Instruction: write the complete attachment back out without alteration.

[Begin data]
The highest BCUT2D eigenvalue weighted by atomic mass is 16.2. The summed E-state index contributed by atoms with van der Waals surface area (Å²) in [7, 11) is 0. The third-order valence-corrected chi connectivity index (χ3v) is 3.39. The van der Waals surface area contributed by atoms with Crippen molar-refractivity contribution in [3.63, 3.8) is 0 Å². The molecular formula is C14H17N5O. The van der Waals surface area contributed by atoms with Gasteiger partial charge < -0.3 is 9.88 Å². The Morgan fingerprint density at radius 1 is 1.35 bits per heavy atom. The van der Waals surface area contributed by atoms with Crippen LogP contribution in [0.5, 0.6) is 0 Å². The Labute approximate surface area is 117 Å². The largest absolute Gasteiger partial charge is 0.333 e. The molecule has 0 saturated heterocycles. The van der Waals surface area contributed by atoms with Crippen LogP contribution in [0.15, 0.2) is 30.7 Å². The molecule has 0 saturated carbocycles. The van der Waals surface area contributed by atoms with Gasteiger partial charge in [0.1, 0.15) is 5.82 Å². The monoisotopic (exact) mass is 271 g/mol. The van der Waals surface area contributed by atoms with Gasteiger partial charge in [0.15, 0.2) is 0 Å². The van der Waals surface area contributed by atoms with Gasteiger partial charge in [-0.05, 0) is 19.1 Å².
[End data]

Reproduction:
The highest BCUT2D eigenvalue weighted by atomic mass is 16.2. The summed E-state index contributed by atoms with van der Waals surface area (Å²) in [7, 11) is 0. The third-order valence-corrected chi connectivity index (χ3v) is 3.39. The van der Waals surface area contributed by atoms with Crippen molar-refractivity contribution in [3.63, 3.8) is 0 Å². The molecular formula is C14H17N5O. The van der Waals surface area contributed by atoms with Gasteiger partial charge < -0.3 is 9.88 Å². The Morgan fingerprint density at radius 1 is 1.35 bits per heavy atom. The van der Waals surface area contributed by atoms with Crippen LogP contribution in [0.5, 0.6) is 0 Å². The Labute approximate surface area is 117 Å². The largest absolute Gasteiger partial charge is 0.333 e. The molecule has 0 saturated heterocycles. The van der Waals surface area contributed by atoms with Crippen LogP contribution in [0.15, 0.2) is 30.7 Å². The molecule has 0 saturated carbocycles. The van der Waals surface area contributed by atoms with Gasteiger partial charge in [0.1, 0.15) is 5.82 Å². The monoisotopic (exact) mass is 271 g/mol. The van der Waals surface area contributed by atoms with Gasteiger partial charge in [0.15, 0.2) is 0 Å². The van der Waals surface area contributed by atoms with Gasteiger partial charge in [-0.05, 0) is 19.1 Å².